More and more arch based non-systemd projects are converging to Artix, officially or unofficially we can’t tell, as officially Arch-OpenRC and Manjaro-OpenRC have taken the responsibility for the Artix creation.
Arch-Bang has switched its repositories to artix and was updated last August 17 2017. But switching repositories alone does not automatically make a distribution an artix. Yet again, as with Manjaro, there seem to be slight structural differences and configurations. Continue reading
Are you using sddm as a display manager and login screen together with the artix-sddm-theme?
All the relevant configuration files are located in /usr/share/sddm/themes/artix and on /etc/sddm.conf
Some of them if you examine closely they include the name manjaro, probably because this is where they came from. You can easily edit Continue reading
I am amazed how well Artix has been running and once you get comfortable it appears to be among the simplest to configure linux distributions.
Artix initially came with sddm as a display manager and LXQT as its default desktop, for those that need one. To see how alternatives are able to work I tried lightdm which I am comfortable with for years. It run very well but came with the same boring login screen that is the lightdm constant basic login screen. It does what is needed simply and reliably.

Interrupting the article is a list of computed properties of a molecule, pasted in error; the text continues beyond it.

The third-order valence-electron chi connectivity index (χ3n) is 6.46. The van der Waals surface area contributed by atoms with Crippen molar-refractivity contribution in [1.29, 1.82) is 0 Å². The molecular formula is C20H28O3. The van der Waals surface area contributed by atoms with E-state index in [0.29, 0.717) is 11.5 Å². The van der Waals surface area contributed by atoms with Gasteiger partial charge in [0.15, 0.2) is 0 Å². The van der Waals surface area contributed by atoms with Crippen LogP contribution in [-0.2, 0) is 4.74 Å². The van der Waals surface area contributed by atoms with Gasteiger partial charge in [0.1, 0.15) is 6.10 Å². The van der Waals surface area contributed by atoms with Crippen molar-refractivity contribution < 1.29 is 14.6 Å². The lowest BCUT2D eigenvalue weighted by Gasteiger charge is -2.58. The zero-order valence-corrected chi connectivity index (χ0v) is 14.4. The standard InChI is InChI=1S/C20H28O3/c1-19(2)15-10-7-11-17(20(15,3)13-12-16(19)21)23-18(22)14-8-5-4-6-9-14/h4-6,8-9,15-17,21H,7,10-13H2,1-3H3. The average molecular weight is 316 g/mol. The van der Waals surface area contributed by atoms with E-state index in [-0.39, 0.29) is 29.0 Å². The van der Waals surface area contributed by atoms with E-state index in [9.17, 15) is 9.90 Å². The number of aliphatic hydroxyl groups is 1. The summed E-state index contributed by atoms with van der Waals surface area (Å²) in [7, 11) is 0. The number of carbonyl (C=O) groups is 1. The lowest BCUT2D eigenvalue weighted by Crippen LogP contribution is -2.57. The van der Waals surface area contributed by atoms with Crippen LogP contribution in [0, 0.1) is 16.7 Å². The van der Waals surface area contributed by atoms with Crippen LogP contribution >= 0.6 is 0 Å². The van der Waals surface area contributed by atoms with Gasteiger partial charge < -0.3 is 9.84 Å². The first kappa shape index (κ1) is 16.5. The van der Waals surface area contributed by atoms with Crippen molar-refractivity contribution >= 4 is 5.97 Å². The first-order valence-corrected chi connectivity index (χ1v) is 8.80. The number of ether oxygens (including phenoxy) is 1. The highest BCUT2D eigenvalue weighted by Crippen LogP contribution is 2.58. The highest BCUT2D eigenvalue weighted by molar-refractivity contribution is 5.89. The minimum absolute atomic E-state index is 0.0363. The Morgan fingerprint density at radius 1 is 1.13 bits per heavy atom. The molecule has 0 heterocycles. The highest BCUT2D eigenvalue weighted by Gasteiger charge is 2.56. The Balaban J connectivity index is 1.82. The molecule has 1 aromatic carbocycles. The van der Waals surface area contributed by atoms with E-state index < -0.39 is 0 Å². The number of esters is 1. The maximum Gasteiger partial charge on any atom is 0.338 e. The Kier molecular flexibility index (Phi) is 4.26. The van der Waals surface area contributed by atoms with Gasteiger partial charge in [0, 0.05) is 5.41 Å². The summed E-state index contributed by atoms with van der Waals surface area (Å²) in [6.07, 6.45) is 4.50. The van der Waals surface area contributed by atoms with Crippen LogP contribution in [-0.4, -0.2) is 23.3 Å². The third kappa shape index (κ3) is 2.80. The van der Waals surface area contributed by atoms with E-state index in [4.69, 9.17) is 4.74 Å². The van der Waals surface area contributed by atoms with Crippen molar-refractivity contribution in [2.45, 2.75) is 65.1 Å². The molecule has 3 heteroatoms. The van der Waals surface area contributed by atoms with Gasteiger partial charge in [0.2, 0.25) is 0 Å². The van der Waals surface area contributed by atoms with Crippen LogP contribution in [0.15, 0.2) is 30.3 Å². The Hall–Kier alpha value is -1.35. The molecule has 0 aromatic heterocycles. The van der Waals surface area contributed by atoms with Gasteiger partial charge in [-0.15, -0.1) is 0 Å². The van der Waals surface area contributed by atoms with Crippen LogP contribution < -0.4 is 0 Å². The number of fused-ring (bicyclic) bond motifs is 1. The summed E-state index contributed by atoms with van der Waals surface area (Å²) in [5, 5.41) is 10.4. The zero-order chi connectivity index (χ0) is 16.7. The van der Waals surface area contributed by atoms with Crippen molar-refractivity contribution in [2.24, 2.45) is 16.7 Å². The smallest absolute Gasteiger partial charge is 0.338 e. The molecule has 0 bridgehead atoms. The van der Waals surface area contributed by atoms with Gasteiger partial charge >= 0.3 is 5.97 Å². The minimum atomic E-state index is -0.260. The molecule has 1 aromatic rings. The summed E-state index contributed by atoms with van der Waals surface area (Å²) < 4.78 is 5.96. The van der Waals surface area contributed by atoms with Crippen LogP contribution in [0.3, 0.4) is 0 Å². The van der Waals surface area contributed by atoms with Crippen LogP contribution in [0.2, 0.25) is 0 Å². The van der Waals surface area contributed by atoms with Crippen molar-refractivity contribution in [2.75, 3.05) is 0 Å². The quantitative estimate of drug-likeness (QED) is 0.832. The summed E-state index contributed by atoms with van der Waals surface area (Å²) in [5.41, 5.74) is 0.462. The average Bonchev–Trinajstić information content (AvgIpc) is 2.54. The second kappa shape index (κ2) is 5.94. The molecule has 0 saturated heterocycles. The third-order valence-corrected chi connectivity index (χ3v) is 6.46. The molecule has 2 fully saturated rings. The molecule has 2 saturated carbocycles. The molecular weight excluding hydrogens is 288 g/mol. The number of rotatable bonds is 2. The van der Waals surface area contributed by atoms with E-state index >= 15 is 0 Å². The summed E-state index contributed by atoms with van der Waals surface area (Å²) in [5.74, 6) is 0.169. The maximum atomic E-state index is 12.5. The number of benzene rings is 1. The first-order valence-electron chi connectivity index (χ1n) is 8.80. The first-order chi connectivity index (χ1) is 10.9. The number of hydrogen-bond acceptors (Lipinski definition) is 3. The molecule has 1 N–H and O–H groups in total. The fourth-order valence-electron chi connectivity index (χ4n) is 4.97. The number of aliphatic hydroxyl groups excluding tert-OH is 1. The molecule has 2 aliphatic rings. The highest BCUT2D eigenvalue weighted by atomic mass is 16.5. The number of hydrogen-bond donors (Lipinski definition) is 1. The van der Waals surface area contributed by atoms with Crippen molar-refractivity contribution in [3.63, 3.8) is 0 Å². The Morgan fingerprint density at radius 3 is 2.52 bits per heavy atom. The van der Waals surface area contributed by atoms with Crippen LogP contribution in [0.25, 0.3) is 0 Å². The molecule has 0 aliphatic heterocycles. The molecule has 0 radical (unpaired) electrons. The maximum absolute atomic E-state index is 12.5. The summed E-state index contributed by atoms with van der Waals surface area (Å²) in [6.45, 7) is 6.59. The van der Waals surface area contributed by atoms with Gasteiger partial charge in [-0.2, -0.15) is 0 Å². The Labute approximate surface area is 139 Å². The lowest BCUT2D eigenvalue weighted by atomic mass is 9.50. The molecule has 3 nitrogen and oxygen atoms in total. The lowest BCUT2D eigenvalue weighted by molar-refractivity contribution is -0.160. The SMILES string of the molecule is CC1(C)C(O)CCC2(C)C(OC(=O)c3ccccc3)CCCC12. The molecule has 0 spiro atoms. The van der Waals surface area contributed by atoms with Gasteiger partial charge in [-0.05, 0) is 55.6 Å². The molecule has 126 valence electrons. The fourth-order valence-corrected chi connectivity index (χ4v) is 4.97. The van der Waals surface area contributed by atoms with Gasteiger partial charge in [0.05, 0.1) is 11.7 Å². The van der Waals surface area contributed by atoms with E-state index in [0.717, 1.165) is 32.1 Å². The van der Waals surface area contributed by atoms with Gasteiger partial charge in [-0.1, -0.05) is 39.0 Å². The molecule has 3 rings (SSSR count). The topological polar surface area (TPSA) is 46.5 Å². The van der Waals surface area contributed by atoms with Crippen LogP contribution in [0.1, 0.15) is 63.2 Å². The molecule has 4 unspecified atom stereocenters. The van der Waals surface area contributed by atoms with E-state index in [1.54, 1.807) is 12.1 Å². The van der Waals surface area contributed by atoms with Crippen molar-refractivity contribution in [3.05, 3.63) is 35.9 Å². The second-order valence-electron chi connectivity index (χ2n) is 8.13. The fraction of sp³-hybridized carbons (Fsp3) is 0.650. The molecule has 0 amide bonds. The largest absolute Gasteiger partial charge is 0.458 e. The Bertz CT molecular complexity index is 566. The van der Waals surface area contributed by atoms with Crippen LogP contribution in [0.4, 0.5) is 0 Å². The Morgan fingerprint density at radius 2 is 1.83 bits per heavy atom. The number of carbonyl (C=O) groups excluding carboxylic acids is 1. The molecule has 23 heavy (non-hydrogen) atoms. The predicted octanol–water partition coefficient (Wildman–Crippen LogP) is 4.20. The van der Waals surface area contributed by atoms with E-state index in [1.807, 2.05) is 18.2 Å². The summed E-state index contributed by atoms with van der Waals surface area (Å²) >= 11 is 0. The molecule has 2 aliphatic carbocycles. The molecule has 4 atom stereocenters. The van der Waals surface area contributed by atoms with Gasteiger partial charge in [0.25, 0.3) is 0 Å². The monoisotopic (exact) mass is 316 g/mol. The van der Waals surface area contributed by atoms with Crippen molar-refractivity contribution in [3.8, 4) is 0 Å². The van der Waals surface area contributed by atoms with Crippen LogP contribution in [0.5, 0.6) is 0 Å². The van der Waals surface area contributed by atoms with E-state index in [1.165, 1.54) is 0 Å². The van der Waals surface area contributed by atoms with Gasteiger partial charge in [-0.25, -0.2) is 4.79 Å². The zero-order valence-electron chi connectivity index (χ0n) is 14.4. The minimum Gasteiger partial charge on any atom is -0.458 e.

From what it was revealed on the Manjaro forum the emphasis is on the core of the system and not the window managers. LXQT is an evolution of LXDE to be based on QT that is a base that somehow isolates it from the remaining system below. If QT base can be installed lxqt will run uniformly across distributions and display managers. At least that is what is known in theory. LXQT can always be held responsible for non qt packages that involve GUIs, but they have done a relatively good job to QTize everything that has been running on LXDE. Continue reading
I had no problems myself, first try, first hit.
Actually it is the best installer I have used yet.
I then moved on, scraped LXQT which I dislike and installed openbox and then LXDE.
I also switched to Lightdm from the original one.